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Developing Replacement Organs


LyGenesis, Inc. is developing organ regeneration technology that focuses on using the patient’s own lymph nodes to grow functioning ectopic organs. Over a decade ago, Dr. Eric Lagasse launched a series of experiments that would lead to the idea that lymph nodes might be used to grow additional organs [1-2]. This became the core idea behind LyGenesis, the ability to grow replacement organs using a patients lymph nodes.

In 2018, Juvenescence, Ltd. invested $3 million into this company as part of a Series A funding round which allowed it to start the journey to human clinical trials.

The company is currently undergoing large animal studies for liver regeneration and intends to begin Phase 2 human trials in the first quarter of 2020. It intends to use its technology as a bridge to liver transplants or, in some cases, to remove the need for liver transplants altogether.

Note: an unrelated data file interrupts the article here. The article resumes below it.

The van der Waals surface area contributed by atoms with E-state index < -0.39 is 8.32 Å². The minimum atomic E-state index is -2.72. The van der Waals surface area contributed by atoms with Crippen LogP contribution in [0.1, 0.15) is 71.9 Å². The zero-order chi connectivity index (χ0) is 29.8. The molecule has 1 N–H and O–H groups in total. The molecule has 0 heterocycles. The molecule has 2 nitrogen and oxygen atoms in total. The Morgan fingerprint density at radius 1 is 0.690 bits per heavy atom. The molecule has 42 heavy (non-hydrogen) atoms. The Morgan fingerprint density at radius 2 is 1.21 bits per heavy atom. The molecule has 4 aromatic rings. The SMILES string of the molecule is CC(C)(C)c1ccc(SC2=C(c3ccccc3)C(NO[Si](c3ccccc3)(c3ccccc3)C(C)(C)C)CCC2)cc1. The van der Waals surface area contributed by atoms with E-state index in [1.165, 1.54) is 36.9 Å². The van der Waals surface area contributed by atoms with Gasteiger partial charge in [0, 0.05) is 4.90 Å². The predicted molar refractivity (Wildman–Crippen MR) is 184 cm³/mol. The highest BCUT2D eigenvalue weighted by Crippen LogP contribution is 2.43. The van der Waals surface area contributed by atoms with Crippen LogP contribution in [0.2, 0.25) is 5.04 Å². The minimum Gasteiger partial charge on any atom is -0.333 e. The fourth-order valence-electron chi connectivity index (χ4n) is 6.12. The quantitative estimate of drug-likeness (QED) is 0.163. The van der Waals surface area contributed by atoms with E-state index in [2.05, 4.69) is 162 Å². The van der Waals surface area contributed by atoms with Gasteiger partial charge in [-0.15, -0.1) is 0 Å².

LyGenesis has also conducted proof-of-concept experiments for thymic, kidney, and pancreatic tissue.

Of particular interest is the thymus, which is responsible for training T cells and its gradual involution leads to immunosenescence, which causes senescent cell proliferation and greatly increases the risk of cancer, creating a new thymus within the body’s own lymph nodes may effectively halt multiple processes of aging and reduce the risk of age-related diseases such as cancer but also infectious diseases too.

LyGenesis received a $21 million boost in January 2021 and FDA approval for a Phase 2A trial of its cell therapy for patients with end-stage liver disease.


[1] Komori, J., Boone, L., DeWard, A., Hoppo, T., & Lagasse, E. (2012). The mouse lymph node as an ectopic transplantation site for multiple tissues. Nature biotechnology, 30(10), 976.

[2] Francipane, M. G., & Lagasse, E. (2014). Maturation of embryonic tissues in a lymph node: a new approach for bioengineering complex organs. Organogenesis, 10(3), 323-331.

Website: LyGenesis

Article: LyGenesis Closes $3 Million Series A Financing to Advance Its Organ Regeneration Technology to the Clinic